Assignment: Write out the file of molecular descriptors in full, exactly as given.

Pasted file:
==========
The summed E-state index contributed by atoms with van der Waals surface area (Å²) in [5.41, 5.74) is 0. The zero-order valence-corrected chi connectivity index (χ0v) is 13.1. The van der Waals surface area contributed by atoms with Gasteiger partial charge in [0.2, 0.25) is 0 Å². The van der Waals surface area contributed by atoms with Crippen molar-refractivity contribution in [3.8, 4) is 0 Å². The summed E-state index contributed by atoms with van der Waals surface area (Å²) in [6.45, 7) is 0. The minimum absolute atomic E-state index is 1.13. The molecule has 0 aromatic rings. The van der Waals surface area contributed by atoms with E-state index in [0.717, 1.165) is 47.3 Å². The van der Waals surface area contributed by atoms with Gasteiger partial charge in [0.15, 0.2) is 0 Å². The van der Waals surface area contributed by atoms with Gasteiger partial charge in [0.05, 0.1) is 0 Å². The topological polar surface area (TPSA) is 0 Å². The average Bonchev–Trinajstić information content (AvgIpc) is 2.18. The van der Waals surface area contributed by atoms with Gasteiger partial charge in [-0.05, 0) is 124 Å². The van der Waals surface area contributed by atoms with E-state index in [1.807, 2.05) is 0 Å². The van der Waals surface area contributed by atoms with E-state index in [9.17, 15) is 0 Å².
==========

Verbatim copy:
The summed E-state index contributed by atoms with van der Waals surface area (Å²) in [5.41, 5.74) is 0. The zero-order valence-corrected chi connectivity index (χ0v) is 13.1. The van der Waals surface area contributed by atoms with Gasteiger partial charge in [0.2, 0.25) is 0 Å². The van der Waals surface area contributed by atoms with Crippen molar-refractivity contribution in [3.8, 4) is 0 Å². The summed E-state index contributed by atoms with van der Waals surface area (Å²) in [6.45, 7) is 0. The minimum absolute atomic E-state index is 1.13. The molecule has 0 aromatic rings. The van der Waals surface area contributed by atoms with E-state index in [0.717, 1.165) is 47.3 Å². The van der Waals surface area contributed by atoms with Gasteiger partial charge in [0.15, 0.2) is 0 Å². The van der Waals surface area contributed by atoms with Gasteiger partial charge in [0.05, 0.1) is 0 Å². The topological polar surface area (TPSA) is 0 Å². The average Bonchev–Trinajstić information content (AvgIpc) is 2.18. The van der Waals surface area contributed by atoms with Gasteiger partial charge in [-0.05, 0) is 124 Å². The van der Waals surface area contributed by atoms with E-state index in [1.807, 2.05) is 0 Å². The van der Waals surface area contributed by atoms with E-state index in [9.17, 15) is 0 Å².